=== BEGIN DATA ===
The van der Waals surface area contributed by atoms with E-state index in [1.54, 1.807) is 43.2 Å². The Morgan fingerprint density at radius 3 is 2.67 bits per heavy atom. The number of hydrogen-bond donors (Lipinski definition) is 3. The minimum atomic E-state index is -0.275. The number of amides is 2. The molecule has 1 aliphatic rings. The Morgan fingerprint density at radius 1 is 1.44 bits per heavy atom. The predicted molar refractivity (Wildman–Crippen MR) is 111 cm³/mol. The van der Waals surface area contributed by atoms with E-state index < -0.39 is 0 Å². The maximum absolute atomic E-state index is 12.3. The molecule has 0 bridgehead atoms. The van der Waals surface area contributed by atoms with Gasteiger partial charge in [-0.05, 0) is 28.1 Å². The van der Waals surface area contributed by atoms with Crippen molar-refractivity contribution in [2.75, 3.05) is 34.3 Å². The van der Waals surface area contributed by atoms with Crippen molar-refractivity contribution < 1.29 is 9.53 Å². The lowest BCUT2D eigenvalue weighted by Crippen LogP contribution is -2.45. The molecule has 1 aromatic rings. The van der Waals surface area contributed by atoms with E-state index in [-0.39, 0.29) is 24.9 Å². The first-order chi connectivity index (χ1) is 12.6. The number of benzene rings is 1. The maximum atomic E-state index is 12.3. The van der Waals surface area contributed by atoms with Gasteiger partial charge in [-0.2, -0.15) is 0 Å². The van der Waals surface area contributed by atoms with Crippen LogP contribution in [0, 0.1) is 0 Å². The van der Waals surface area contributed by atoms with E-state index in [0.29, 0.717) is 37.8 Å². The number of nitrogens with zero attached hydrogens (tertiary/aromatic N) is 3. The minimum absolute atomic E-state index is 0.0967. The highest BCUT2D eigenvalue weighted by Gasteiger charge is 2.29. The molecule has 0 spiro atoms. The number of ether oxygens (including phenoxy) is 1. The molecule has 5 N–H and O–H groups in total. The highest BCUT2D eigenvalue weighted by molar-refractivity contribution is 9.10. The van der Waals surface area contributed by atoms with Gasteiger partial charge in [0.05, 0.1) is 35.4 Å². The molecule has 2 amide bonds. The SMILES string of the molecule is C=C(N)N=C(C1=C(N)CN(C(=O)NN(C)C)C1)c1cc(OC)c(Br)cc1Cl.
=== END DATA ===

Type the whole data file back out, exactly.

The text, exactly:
The van der Waals surface area contributed by atoms with E-state index in [1.54, 1.807) is 43.2 Å². The Morgan fingerprint density at radius 3 is 2.67 bits per heavy atom. The number of hydrogen-bond donors (Lipinski definition) is 3. The minimum atomic E-state index is -0.275. The number of amides is 2. The molecule has 1 aliphatic rings. The Morgan fingerprint density at radius 1 is 1.44 bits per heavy atom. The predicted molar refractivity (Wildman–Crippen MR) is 111 cm³/mol. The van der Waals surface area contributed by atoms with E-state index < -0.39 is 0 Å². The maximum absolute atomic E-state index is 12.3. The molecule has 0 bridgehead atoms. The van der Waals surface area contributed by atoms with Gasteiger partial charge in [-0.05, 0) is 28.1 Å². The van der Waals surface area contributed by atoms with Crippen molar-refractivity contribution in [2.75, 3.05) is 34.3 Å². The van der Waals surface area contributed by atoms with Crippen molar-refractivity contribution < 1.29 is 9.53 Å². The lowest BCUT2D eigenvalue weighted by Crippen LogP contribution is -2.45. The molecule has 1 aromatic rings. The van der Waals surface area contributed by atoms with E-state index in [-0.39, 0.29) is 24.9 Å². The first-order chi connectivity index (χ1) is 12.6. The number of benzene rings is 1. The maximum atomic E-state index is 12.3. The van der Waals surface area contributed by atoms with Gasteiger partial charge in [-0.2, -0.15) is 0 Å². The van der Waals surface area contributed by atoms with Crippen LogP contribution in [0, 0.1) is 0 Å². The van der Waals surface area contributed by atoms with E-state index in [0.29, 0.717) is 37.8 Å². The number of nitrogens with zero attached hydrogens (tertiary/aromatic N) is 3. The minimum absolute atomic E-state index is 0.0967. The highest BCUT2D eigenvalue weighted by Gasteiger charge is 2.29. The molecule has 0 spiro atoms. The number of ether oxygens (including phenoxy) is 1. The molecule has 5 N–H and O–H groups in total. The highest BCUT2D eigenvalue weighted by molar-refractivity contribution is 9.10. The van der Waals surface area contributed by atoms with Gasteiger partial charge in [0.05, 0.1) is 35.4 Å². The molecule has 2 amide bonds. The SMILES string of the molecule is C=C(N)N=C(C1=C(N)CN(C(=O)NN(C)C)C1)c1cc(OC)c(Br)cc1Cl.